Starbucks is smarting after a federal jury punished the coffee giant for being racist. The twist is that the determination was that the Seattle-based cafe was racist against a white womanemployee and treated her unfairly.
Shannon Phillips won $600,000 in compensatory damages and $25 million in punitive damages on Monday after a jury in New Jersey found that race was a determinative factor in Phillips’ firing, in violation of federal and state anti-discrimination, according to The Washington Post.
In April 2018, a Philadelphia store manager called police on two Black men who were sitting in the coffee shop without ordering anything. Phillips, then regional manager of operations in Philadelphia, southern New Jersey, and elsewhere, was not involved with arrests. However, she said she was ordered to put a white manager who also wasn’t involved on administrative leave for reasons she knew were false, according to her lawsuit.
Phillips said she was fired less than a month later after objecting to the manager being placed on leave amid the uproar, according to her lawsuit.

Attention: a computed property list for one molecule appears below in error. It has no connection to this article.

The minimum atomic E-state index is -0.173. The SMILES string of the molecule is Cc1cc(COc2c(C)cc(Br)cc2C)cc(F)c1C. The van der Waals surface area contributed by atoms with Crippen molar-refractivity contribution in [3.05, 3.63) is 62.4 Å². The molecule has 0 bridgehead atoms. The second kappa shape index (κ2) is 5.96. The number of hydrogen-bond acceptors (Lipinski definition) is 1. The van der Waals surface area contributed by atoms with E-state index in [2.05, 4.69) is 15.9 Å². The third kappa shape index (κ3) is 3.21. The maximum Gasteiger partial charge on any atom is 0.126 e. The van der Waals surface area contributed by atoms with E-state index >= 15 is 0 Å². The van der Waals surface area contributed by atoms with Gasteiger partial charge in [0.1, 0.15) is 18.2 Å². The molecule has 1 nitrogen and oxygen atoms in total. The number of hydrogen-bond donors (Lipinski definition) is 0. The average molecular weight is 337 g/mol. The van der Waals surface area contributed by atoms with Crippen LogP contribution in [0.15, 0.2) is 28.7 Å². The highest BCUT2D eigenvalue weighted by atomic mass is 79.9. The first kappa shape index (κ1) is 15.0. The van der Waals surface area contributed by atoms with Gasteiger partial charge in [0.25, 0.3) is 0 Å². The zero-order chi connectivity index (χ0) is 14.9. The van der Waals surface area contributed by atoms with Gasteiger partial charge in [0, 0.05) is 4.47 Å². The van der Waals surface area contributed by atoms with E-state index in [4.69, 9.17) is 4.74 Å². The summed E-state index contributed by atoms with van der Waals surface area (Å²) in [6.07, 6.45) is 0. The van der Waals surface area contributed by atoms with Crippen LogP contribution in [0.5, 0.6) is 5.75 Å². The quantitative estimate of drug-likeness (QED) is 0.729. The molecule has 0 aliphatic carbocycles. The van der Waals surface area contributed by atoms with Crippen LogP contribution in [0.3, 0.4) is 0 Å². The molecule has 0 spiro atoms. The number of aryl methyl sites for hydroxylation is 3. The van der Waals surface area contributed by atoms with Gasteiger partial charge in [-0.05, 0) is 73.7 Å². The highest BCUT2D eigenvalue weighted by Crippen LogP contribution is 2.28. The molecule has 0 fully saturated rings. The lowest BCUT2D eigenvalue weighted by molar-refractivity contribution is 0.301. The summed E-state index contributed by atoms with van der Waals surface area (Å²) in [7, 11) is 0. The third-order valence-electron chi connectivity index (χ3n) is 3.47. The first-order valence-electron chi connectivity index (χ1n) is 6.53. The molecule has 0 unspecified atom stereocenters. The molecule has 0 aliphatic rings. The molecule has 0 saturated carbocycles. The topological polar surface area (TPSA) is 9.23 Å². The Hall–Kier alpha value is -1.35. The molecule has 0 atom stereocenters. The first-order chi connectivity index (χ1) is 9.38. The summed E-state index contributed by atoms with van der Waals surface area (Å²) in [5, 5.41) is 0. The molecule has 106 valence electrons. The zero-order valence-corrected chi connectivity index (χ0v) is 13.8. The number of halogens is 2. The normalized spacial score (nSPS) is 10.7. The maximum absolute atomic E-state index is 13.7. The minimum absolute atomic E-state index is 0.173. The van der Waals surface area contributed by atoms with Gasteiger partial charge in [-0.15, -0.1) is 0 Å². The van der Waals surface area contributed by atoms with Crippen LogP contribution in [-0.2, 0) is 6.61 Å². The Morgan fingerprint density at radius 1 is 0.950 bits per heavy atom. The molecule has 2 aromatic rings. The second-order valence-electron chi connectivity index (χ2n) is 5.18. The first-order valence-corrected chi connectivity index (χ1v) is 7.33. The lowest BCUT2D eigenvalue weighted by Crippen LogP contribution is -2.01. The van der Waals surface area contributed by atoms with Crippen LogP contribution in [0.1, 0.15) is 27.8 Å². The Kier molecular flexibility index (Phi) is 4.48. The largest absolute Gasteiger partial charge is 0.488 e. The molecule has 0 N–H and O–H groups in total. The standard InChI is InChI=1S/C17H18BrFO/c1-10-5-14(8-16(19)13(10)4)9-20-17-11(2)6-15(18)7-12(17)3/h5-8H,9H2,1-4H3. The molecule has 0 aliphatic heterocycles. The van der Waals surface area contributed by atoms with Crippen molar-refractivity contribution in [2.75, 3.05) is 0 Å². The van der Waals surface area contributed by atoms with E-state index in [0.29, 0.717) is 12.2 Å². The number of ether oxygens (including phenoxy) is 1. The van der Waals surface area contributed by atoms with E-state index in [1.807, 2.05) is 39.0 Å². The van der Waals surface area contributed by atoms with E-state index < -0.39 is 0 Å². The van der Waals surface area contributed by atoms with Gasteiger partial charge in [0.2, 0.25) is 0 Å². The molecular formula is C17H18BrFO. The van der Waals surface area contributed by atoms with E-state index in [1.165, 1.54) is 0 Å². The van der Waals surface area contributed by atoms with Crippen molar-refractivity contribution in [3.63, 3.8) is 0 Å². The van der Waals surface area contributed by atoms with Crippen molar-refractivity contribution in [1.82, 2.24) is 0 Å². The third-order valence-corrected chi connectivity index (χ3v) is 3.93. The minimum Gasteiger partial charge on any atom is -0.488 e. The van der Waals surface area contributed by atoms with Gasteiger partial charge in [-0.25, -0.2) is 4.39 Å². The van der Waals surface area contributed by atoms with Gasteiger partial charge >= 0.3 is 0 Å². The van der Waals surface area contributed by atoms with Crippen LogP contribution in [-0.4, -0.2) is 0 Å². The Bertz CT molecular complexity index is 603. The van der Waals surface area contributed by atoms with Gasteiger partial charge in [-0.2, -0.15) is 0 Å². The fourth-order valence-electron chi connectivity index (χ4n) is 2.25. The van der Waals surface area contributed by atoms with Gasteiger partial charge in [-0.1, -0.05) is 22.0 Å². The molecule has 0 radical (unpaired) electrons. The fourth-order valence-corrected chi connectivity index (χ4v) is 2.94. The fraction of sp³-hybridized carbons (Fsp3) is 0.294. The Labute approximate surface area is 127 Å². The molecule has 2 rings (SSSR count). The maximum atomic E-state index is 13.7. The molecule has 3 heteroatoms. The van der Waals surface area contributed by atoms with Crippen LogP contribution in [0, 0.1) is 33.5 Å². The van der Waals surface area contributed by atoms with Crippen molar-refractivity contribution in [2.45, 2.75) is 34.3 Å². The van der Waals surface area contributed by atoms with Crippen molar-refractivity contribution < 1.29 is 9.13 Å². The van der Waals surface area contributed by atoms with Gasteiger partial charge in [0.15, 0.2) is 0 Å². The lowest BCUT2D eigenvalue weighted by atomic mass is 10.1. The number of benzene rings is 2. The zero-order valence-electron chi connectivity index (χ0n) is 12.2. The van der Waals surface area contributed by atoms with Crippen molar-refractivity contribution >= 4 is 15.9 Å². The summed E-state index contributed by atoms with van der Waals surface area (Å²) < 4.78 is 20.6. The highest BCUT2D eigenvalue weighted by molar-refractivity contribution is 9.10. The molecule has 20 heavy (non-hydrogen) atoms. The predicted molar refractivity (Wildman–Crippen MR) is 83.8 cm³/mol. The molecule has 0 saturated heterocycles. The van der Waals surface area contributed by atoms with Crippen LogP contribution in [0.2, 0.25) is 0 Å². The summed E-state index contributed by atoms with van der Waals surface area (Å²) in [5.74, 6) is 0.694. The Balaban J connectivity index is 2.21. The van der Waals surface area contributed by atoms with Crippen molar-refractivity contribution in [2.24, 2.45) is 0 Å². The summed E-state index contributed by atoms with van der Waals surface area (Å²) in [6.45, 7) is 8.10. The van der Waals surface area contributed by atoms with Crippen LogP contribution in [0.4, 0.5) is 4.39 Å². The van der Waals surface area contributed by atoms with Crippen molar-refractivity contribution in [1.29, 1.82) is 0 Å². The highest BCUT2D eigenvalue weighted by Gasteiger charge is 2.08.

The company’s rationale for suspending the district manager, who was not responsible for the store where the arrests took place, was an allegation that Black store managers were being paid less than white managers, according to the lawsuit. Phillips said that argument made no sense since district managers had no input on employee salaries.
The lawsuit alleged Starbucks was instead taking steps to “punish white employees” who worked in the area “in an effort to convince the community that it had properly responded to the incident.”
Phillips’ attorney, Laura Mattiacci, told jurors in closing her arguments that the company was looking for a “sacrificial lamb” to show it was taking action after the arrests, Law360 reported. She reminded jurors of the testimony of district manager Paul Sykes, who is Black and reported to Phillips.
Sykes recalled that Robinson was beloved by her colleagues and that her sudden termination was likely due to the color of her skin.
“This was all about the appearances, the optics of what they did,” Mattiacci said, according to Law360. “If Shannon Phillips is Black, does it play out like this? This case is about Starbucks and self-preservation.”